Vildagliptin for diabetes – funded in NZ

- March 29, 2019

There are over 240,000 people in NZ currently diagnosed with diabetes mellitus (mostly type 2), and possibly another 100,000 undiagnosed. In October 2018, vildagliptin became the first dipeptidyl peptidase-4 (DPP-4) inhibitor funded in NZ. It is one of a number of DPP-4 inhibitors used internationally and expands the second-line treatment options for type 2 diabetes in NZ. Vildagliptin is available in two tablet formulations: alone or combined with metformin.


Mechanism of action

Incretins (notably GLP-1) are peptide hormones released by the gut into the portal circulation in response to food. They signal to the pancreas to increase insulin and reduce glucagon secretion.

Incretins are broken down by the enzyme DPP-4, which is inhibited by vildagliptin. This results in higher circulating incretins, leading to lower blood glucose concentrations.


Place in therapy

Lifestyle changes and metformin are first-line for the treatment of type 2 diabetes. Vildagliptin may be used second-line or third-line in combination with metformin, pioglitazone, sulfonylurea and/or insulin. Vildagliptin is slightly less effective at lowering glucose than other commonly used oral antidiabetic medicines.

The choice of second-line treatment is based on each individual’s potential for beneficial and adverse effects. Vildagliptin may be used first-line if metformin is unsuitable (see Fig. 1).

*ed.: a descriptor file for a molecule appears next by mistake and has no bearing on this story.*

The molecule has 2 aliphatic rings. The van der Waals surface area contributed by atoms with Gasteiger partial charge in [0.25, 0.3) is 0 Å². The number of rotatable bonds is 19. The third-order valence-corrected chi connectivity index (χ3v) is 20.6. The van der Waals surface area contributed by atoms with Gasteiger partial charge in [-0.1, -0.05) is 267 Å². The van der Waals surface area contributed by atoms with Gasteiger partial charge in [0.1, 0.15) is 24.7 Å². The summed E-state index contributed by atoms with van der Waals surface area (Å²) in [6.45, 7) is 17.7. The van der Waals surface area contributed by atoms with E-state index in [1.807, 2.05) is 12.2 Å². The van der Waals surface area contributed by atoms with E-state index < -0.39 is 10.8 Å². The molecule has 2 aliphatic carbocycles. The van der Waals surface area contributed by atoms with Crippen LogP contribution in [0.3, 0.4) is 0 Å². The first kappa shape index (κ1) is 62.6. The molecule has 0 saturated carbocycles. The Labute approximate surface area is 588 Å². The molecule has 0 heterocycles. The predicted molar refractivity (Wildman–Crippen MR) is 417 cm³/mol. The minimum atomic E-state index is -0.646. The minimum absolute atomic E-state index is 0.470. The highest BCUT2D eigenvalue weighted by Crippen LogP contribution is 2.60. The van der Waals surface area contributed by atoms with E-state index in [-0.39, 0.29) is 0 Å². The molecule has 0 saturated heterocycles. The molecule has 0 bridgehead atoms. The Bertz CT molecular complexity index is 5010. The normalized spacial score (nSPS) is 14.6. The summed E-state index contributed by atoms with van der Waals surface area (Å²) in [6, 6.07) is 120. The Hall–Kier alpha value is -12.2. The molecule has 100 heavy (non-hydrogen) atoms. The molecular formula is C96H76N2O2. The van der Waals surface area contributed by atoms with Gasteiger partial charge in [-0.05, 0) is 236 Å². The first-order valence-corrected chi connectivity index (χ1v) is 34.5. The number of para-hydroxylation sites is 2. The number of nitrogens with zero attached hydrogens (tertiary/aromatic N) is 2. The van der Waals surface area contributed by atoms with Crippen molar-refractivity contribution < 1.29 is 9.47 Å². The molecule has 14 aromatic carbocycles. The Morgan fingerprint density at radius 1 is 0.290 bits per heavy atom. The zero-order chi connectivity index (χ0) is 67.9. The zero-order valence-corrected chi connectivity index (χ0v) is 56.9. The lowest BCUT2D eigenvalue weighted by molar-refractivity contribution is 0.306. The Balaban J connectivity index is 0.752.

Patients who may particularly benefit from use

Patients at risk from hypoglycaemia (e.g. experience hypoglycaemic events or have high-risk occupations, such as commercial drivers) as DPP-4 inhibitors do not cause hypoglycaemia.



Increased risk of hypoglycaemia when used with sulfonylureas.

Adverse effects

Vildagliptin is generally well tolerated and is not associated with weight gain. Adverse effects may include dizziness, arthralgia, pancreatitis and hypersensitivity reactions.

There were early concerns about hepatotoxicity, however, this has been excluded. LFT monitoring is not required.



Further information

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